Not surprisingly, ABLTC insurance policies are becoming more attractive to clients. Rather than pulling assets from a financial plan to prepare for future medical expenses, assets are simply earmarked as such and remain part of the client’s portfolio.

In the past, self-insuring has been the plan of choice for many to cover future long-term care expenses. In this scenario, instead of working through an insurance company, you set aside money to pay for long-term care expenses as they arise. While often a very viable alternative to LTC insurance, self-insuring provides no real path for family members when the need arises. What has been set aside is what is available for long-term care and no more.

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Planning is Job No. 1

Regardless of what type of long-term care insurance is chosen, planning is job No. 1. Having a starting point, knowing the plan, and being able to share that plan with children, family members, or other caregivers can be the most valuable piece of that strategy. Making financial decisions can be stressful for many. Needing to do it during a time of change and adjustment is infinitely harder. Long-term care insurance can remove lots of those challenging decisions. When a family is facing life-changing decisions for a loved one, financial planning may be the last thing they want or need to think about. However, as mentioned previously, with boomers living longer and advanced healthcare allowing many to live independently longer, the potential for healthcare expenses in the future increases each year.

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Understanding Options: Taking a Step

Understanding the options and knowing what is available for financial planning is the first step toward preparing for potential expenses as you age. And, like most things, the first step is the hardest. Most clients learn the reality of the topic is much easier to discuss and explore than expected. If “hoping for the best and preparing for the worst” works well for Boy Scouts and soldiers, they may be equally prudent in financial planning.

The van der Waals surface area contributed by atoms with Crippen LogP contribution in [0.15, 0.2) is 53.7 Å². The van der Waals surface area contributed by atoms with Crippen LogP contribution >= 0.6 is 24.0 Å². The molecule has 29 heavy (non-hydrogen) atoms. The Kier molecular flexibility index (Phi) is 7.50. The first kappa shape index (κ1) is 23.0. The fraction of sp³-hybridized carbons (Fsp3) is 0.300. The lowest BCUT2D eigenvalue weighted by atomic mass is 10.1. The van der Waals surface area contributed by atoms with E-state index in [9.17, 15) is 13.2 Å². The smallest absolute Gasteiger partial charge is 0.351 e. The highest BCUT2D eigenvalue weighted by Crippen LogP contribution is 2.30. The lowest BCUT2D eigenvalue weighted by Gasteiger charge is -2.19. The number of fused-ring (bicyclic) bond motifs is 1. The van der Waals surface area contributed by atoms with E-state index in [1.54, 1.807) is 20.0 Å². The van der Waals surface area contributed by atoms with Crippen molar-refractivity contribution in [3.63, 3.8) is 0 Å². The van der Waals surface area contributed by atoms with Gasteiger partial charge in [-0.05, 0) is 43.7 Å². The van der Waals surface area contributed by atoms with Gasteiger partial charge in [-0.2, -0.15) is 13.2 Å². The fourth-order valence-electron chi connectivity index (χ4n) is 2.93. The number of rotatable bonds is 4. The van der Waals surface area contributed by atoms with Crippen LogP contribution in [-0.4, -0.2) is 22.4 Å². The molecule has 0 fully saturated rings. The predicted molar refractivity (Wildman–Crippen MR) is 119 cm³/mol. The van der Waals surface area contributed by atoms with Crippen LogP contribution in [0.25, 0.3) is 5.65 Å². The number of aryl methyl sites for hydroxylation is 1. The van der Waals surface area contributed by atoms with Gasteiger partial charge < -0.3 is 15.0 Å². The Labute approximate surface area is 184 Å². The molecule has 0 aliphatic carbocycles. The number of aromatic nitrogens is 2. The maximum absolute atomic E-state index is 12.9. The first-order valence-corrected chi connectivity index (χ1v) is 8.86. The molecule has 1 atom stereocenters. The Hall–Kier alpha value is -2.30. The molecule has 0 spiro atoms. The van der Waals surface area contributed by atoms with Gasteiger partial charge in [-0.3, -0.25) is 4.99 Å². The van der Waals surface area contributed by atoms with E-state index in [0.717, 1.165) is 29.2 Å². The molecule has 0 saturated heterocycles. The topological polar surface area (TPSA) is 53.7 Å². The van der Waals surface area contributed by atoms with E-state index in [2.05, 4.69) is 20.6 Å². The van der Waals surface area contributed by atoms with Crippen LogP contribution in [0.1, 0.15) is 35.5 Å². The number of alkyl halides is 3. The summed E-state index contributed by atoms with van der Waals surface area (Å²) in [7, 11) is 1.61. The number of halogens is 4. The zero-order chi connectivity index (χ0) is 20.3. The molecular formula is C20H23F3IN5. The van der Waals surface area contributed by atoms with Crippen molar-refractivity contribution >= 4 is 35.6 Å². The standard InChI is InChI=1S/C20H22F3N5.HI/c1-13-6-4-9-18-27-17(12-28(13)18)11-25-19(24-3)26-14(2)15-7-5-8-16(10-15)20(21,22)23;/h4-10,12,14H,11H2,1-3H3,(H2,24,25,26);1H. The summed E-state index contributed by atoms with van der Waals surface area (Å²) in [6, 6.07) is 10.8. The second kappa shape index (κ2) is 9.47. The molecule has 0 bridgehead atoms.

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julie elsea

Julie Elsea is a seasoned financial advisor with a passion for helping clients and their families plan for the future. With over 33 years of experience in the financial industry and wealth management, she offers comprehensive financial services and specializes in areas often overlooked in family financial planning, such as life and long-term care insurance. Julie is proud to be a partner with the Round Table Advisor team.

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Long-Term Care Insurance Products may not be suitable for all investors. Surrender charges may apply for early withdrawals and, if made prior to 59 ½, may be subject to a 10% federal tax penalty in addition to any gains being taxed as ordinary income. These policies have exclusions and /or limitations. The cost and availability of Long-Term Care Insurance depend on factors such as age, health and the type and amount of insurance purchased. As with most financial decisions, there are expenses associated with the purchase of Long-Term Care Insurance.  Guarantees are based on the claims paying ability of the insurance company. This information is intended to be educational and is not tailored to the investment or insurance needs of any specific individual. Please consult with a licensed financial professional when considering your insurance options.

Securities offered through Raymond James Financial Services, Inc., member FINRA/SIPC. Investment advisory services offered through Raymond James Financial Services Advisors, Inc. Round Table Advisors is not a registered broker dealer and is independent of Raymond James Financial Services. Any opinions are those of Round Table Advisors and not necessarily those of Raymond James.